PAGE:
factors-to-consider-when-buying-a-condoAre you considering a condominium purchase? Here are some tips to keep in mind before you sign on the dotted line. You are about to buy into a group, and the rules of the group rule the way you can live. Here are the 10 questions buyers should ask when deciding whether to purchase a condominium unit:

1. What is the monthly condominium fee (dues) and what does it pay for? The monthly condominium fees vary dramatically from condominium to condominium. The fee is a by-product of the number of units, the annual expenses to maintain the common area, whether the condo is professionally managed or self-managed, the age and condition of the project, and other variables such as litigation.

2. What are the condominium rules & regulations? Condominium rules can prohibit pets, your ability to rent out the unit and to perform renovations. Make sure you carefully review ALL the rules and regulations before buying. I counsel my clients to have a substantial amount of time to review and approve all condominium documents, including the master deed, declaration of trust/by-laws, covenants.

3. How much money is in the capital reserve account and how much is funded annually? The capital reserve fund is like an insurance policy for the inevitable capital repairs every building requires. As a general rule, the fund should contain at least 10% of the annual revenue budget, and in the case of older projects, even more.

4. Are there any contemplated or pending special assessments? Special assessments are one-time fees for capital improvements payable by every unit owner. Some special assessments can run in the thousands. You need to be aware if you are buying a special assessment along with your unit. It’s a good idea to ask for the last 2 years of condominium meeting minutes to check what’s been going on with the condominium.

5. Is there a professional management company or is the association self-managed? A professional management company, while an added cost, can add great value to a condominium with well run governance and management of common areas.

condo-seattle6. Is the condominium involved in any pending legal actions? Legal disputes between owners, with developers, or with the association can signal trouble and/or a poorly run organization. Legal action equals attorneys’ fees which are payable out of the condominium budget and could result in a special assessment. In most states, you can run a search of the condominium association in the court database to check if they’ve been involved in recent lawsuits.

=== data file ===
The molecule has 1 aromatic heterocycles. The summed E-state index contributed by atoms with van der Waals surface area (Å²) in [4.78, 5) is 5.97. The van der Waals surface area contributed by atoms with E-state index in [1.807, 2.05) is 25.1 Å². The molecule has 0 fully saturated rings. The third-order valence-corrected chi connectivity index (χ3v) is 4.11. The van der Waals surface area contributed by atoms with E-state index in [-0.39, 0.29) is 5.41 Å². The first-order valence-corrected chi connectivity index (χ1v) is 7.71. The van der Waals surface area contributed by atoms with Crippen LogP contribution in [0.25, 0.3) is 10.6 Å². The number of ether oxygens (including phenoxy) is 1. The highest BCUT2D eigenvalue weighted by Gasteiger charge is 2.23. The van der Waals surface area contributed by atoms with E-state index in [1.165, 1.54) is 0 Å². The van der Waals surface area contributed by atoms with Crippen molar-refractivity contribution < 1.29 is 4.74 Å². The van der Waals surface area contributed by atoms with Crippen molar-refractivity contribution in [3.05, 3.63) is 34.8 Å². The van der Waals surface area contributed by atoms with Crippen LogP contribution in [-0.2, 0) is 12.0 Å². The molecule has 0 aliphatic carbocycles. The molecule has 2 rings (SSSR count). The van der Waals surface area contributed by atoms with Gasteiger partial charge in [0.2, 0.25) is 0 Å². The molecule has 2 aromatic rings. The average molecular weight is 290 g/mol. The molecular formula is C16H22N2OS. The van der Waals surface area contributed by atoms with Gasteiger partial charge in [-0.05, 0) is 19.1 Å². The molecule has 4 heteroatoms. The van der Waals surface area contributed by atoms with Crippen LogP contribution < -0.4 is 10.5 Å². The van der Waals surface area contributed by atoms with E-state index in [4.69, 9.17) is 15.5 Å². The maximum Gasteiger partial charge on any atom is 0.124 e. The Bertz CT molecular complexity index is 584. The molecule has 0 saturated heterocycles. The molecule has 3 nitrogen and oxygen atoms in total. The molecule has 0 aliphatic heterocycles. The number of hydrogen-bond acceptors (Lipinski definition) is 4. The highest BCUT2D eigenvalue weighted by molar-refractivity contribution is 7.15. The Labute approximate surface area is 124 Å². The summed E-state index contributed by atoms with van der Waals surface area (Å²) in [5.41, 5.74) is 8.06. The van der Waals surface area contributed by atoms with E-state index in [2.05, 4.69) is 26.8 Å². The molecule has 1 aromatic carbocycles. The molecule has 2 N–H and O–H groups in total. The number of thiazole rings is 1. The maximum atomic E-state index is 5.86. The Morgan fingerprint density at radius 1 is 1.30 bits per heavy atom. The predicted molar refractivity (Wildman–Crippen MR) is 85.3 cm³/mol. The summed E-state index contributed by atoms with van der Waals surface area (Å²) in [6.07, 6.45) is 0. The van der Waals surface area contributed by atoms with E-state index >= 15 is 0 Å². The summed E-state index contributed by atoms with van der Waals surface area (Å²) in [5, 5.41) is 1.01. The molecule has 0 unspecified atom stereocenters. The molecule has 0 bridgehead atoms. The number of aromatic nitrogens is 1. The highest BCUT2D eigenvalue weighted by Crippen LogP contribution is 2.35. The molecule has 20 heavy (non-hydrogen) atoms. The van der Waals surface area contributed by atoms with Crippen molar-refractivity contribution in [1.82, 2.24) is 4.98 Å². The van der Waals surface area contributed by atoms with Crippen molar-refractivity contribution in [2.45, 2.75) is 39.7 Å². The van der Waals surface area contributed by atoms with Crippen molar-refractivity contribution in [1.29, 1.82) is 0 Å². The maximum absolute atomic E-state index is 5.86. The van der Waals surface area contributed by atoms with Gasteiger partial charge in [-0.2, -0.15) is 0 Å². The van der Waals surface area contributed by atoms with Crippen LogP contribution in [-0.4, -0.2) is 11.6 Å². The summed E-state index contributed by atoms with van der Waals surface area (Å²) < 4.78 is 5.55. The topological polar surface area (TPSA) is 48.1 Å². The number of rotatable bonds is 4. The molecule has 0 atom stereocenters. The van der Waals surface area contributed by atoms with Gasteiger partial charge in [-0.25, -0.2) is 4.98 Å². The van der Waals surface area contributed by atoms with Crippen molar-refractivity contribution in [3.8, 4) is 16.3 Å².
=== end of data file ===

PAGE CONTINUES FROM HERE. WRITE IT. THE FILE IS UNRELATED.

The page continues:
7. How many units are owner occupied? A large percentage of renters can create unwanted noise and neighbor issues. It can also raise re-sale and financing issues with the new Fannie Mae and FHA condominium regulations which limit owner-occupancy rates. This is vital considering your exit strategy and the financing available to the next buyer when you are ready to sell the condo.

8. What is the condominium fee delinquency rate? Again, a signal of financial trouble, and Fannie Mae and FHA want to see the rate at 15% or less.

9. Do unit owners have exclusive easements or the right to use certain common areas such as porches, decks, storage spaces and parking spaces? Condominiums differ as to how they structure the “ownership” of certain amenities such as roof decks, porches, storage spaces and parking spaces.

10. What Does The Complex Insurance Policy Cover? For a buyer’s own protection, they should always buy an individual HO-6 policy covering the interior and contents of the unit.

Your representative is your best asset. I commit myself to cultivating relationships with the other agents in my area. good communication is your best tool in making these important decisions. Let me know how I can help: 206-713-3244 or email me.

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